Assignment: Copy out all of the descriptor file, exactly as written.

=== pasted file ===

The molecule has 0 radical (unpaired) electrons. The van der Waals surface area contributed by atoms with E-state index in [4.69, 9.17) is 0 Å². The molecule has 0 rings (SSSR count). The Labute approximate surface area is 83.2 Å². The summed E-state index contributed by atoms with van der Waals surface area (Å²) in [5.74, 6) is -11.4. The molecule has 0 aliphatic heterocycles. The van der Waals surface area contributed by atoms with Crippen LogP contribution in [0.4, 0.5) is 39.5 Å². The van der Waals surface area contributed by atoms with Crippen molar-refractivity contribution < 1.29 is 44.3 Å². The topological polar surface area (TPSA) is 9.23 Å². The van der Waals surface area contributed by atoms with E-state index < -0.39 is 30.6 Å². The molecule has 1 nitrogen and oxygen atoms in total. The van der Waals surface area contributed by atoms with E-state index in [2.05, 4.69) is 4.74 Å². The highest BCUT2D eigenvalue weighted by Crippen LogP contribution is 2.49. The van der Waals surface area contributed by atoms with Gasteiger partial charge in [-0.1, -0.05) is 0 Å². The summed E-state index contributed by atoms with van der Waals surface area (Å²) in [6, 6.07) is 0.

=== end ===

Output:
The molecule has 0 radical (unpaired) electrons. The van der Waals surface area contributed by atoms with E-state index in [4.69, 9.17) is 0 Å². The molecule has 0 rings (SSSR count). The Labute approximate surface area is 83.2 Å². The summed E-state index contributed by atoms with van der Waals surface area (Å²) in [5.74, 6) is -11.4. The molecule has 0 aliphatic heterocycles. The van der Waals surface area contributed by atoms with Crippen LogP contribution in [0.4, 0.5) is 39.5 Å². The van der Waals surface area contributed by atoms with Crippen molar-refractivity contribution < 1.29 is 44.3 Å². The topological polar surface area (TPSA) is 9.23 Å². The van der Waals surface area contributed by atoms with E-state index < -0.39 is 30.6 Å². The molecule has 1 nitrogen and oxygen atoms in total. The van der Waals surface area contributed by atoms with E-state index in [2.05, 4.69) is 4.74 Å². The highest BCUT2D eigenvalue weighted by Crippen LogP contribution is 2.49. The van der Waals surface area contributed by atoms with Gasteiger partial charge in [-0.1, -0.05) is 0 Å². The summed E-state index contributed by atoms with van der Waals surface area (Å²) in [6, 6.07) is 0.